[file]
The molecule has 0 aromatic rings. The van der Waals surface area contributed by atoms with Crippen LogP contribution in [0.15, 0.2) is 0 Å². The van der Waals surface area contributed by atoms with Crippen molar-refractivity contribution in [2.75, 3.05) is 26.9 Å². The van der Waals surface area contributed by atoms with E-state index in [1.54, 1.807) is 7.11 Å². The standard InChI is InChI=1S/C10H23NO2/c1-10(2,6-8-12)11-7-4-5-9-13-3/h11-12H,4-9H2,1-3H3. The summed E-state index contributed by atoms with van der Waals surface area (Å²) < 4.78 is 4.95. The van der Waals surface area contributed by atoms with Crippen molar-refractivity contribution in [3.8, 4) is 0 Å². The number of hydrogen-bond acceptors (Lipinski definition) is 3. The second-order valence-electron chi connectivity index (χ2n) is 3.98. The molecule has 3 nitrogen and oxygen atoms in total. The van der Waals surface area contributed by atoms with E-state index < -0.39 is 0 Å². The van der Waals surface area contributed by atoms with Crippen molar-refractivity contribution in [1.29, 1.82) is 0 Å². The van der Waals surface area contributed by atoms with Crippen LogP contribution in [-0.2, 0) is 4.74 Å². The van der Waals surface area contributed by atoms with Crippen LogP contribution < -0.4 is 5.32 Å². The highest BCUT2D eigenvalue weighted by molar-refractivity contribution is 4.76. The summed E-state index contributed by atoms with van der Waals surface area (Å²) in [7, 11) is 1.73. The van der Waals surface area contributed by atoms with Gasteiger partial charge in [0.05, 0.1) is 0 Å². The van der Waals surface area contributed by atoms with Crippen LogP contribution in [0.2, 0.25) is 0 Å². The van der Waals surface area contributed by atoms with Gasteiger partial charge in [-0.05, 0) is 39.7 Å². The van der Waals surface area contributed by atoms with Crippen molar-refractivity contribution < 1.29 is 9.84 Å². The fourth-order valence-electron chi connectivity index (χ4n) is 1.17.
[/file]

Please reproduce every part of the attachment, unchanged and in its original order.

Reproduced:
The molecule has 0 aromatic rings. The van der Waals surface area contributed by atoms with Crippen LogP contribution in [0.15, 0.2) is 0 Å². The van der Waals surface area contributed by atoms with Crippen molar-refractivity contribution in [2.75, 3.05) is 26.9 Å². The van der Waals surface area contributed by atoms with E-state index in [1.54, 1.807) is 7.11 Å². The standard InChI is InChI=1S/C10H23NO2/c1-10(2,6-8-12)11-7-4-5-9-13-3/h11-12H,4-9H2,1-3H3. The summed E-state index contributed by atoms with van der Waals surface area (Å²) < 4.78 is 4.95. The van der Waals surface area contributed by atoms with Crippen molar-refractivity contribution in [3.8, 4) is 0 Å². The number of hydrogen-bond acceptors (Lipinski definition) is 3. The second-order valence-electron chi connectivity index (χ2n) is 3.98. The molecule has 3 nitrogen and oxygen atoms in total. The van der Waals surface area contributed by atoms with E-state index < -0.39 is 0 Å². The van der Waals surface area contributed by atoms with Crippen molar-refractivity contribution in [1.29, 1.82) is 0 Å². The van der Waals surface area contributed by atoms with Crippen LogP contribution in [-0.2, 0) is 4.74 Å². The van der Waals surface area contributed by atoms with Crippen LogP contribution < -0.4 is 5.32 Å². The highest BCUT2D eigenvalue weighted by molar-refractivity contribution is 4.76. The summed E-state index contributed by atoms with van der Waals surface area (Å²) in [7, 11) is 1.73. The van der Waals surface area contributed by atoms with Gasteiger partial charge in [0.05, 0.1) is 0 Å². The van der Waals surface area contributed by atoms with Crippen LogP contribution in [0.2, 0.25) is 0 Å². The van der Waals surface area contributed by atoms with Gasteiger partial charge in [-0.05, 0) is 39.7 Å². The van der Waals surface area contributed by atoms with Crippen molar-refractivity contribution < 1.29 is 9.84 Å². The fourth-order valence-electron chi connectivity index (χ4n) is 1.17.